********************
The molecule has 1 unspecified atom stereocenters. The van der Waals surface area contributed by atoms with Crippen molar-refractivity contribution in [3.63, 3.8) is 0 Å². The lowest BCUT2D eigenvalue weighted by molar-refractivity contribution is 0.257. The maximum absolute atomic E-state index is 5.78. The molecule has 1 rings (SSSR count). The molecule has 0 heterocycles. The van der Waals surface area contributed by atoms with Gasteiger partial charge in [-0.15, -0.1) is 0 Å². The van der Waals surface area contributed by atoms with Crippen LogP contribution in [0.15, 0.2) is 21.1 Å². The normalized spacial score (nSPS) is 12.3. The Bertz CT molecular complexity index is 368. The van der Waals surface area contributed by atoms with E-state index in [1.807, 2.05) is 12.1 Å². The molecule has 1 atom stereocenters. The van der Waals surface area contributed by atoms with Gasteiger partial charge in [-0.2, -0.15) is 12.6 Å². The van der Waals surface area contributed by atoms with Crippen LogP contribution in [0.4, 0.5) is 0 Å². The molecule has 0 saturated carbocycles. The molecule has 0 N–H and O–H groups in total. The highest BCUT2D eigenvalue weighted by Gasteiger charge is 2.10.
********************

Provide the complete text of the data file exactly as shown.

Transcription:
The molecule has 1 unspecified atom stereocenters. The van der Waals surface area contributed by atoms with Crippen molar-refractivity contribution in [3.63, 3.8) is 0 Å². The lowest BCUT2D eigenvalue weighted by molar-refractivity contribution is 0.257. The maximum absolute atomic E-state index is 5.78. The molecule has 1 rings (SSSR count). The molecule has 0 heterocycles. The van der Waals surface area contributed by atoms with Gasteiger partial charge in [-0.15, -0.1) is 0 Å². The van der Waals surface area contributed by atoms with Crippen LogP contribution in [0.15, 0.2) is 21.1 Å². The normalized spacial score (nSPS) is 12.3. The Bertz CT molecular complexity index is 368. The van der Waals surface area contributed by atoms with E-state index in [1.807, 2.05) is 12.1 Å². The molecule has 1 atom stereocenters. The van der Waals surface area contributed by atoms with Gasteiger partial charge in [-0.2, -0.15) is 12.6 Å². The van der Waals surface area contributed by atoms with Crippen LogP contribution in [0.4, 0.5) is 0 Å². The molecule has 0 saturated carbocycles. The molecule has 0 N–H and O–H groups in total. The highest BCUT2D eigenvalue weighted by Gasteiger charge is 2.10.